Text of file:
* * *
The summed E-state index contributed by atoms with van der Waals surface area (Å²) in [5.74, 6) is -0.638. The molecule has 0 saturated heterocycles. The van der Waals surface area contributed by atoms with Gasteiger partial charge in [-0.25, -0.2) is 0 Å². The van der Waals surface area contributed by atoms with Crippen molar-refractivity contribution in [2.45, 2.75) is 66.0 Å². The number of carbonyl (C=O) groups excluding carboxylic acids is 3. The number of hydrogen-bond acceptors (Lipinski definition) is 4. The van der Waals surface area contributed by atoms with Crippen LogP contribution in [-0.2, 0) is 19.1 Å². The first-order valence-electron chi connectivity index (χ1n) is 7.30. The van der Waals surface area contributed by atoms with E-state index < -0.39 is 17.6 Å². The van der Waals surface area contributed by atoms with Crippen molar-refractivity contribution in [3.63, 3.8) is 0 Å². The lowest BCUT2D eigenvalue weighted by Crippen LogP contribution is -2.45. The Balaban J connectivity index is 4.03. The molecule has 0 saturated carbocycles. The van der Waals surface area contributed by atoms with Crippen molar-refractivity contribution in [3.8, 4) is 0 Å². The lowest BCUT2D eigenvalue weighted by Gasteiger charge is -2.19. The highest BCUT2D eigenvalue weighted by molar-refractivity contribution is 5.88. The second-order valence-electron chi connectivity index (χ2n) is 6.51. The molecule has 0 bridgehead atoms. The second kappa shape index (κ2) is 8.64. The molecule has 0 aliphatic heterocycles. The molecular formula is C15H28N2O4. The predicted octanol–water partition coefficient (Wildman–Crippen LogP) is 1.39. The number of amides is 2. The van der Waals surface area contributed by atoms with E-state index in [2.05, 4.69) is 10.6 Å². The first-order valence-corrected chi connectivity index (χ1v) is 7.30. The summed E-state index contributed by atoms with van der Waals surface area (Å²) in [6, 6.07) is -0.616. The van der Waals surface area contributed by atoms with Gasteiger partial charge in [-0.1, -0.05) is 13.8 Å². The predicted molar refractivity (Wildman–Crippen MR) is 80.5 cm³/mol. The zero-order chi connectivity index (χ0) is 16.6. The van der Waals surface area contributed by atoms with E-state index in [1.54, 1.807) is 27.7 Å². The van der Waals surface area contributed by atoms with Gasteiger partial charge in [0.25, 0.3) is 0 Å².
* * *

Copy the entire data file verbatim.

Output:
The summed E-state index contributed by atoms with van der Waals surface area (Å²) in [5.74, 6) is -0.638. The molecule has 0 saturated heterocycles. The van der Waals surface area contributed by atoms with Gasteiger partial charge in [-0.25, -0.2) is 0 Å². The van der Waals surface area contributed by atoms with Crippen molar-refractivity contribution in [2.45, 2.75) is 66.0 Å². The number of carbonyl (C=O) groups excluding carboxylic acids is 3. The number of hydrogen-bond acceptors (Lipinski definition) is 4. The van der Waals surface area contributed by atoms with Crippen LogP contribution in [-0.2, 0) is 19.1 Å². The first-order valence-electron chi connectivity index (χ1n) is 7.30. The van der Waals surface area contributed by atoms with E-state index < -0.39 is 17.6 Å². The van der Waals surface area contributed by atoms with Crippen molar-refractivity contribution in [3.63, 3.8) is 0 Å². The lowest BCUT2D eigenvalue weighted by Crippen LogP contribution is -2.45. The Balaban J connectivity index is 4.03. The molecule has 0 saturated carbocycles. The van der Waals surface area contributed by atoms with Crippen molar-refractivity contribution in [3.8, 4) is 0 Å². The lowest BCUT2D eigenvalue weighted by Gasteiger charge is -2.19. The highest BCUT2D eigenvalue weighted by molar-refractivity contribution is 5.88. The second-order valence-electron chi connectivity index (χ2n) is 6.51. The molecule has 0 bridgehead atoms. The second kappa shape index (κ2) is 8.64. The molecule has 0 aliphatic heterocycles. The molecular formula is C15H28N2O4. The predicted octanol–water partition coefficient (Wildman–Crippen LogP) is 1.39. The number of amides is 2. The van der Waals surface area contributed by atoms with E-state index in [2.05, 4.69) is 10.6 Å². The first-order valence-corrected chi connectivity index (χ1v) is 7.30. The summed E-state index contributed by atoms with van der Waals surface area (Å²) in [6, 6.07) is -0.616. The van der Waals surface area contributed by atoms with Gasteiger partial charge in [-0.1, -0.05) is 13.8 Å². The predicted molar refractivity (Wildman–Crippen MR) is 80.5 cm³/mol. The zero-order chi connectivity index (χ0) is 16.6. The van der Waals surface area contributed by atoms with E-state index in [1.54, 1.807) is 27.7 Å². The van der Waals surface area contributed by atoms with Gasteiger partial charge in [0.25, 0.3) is 0 Å².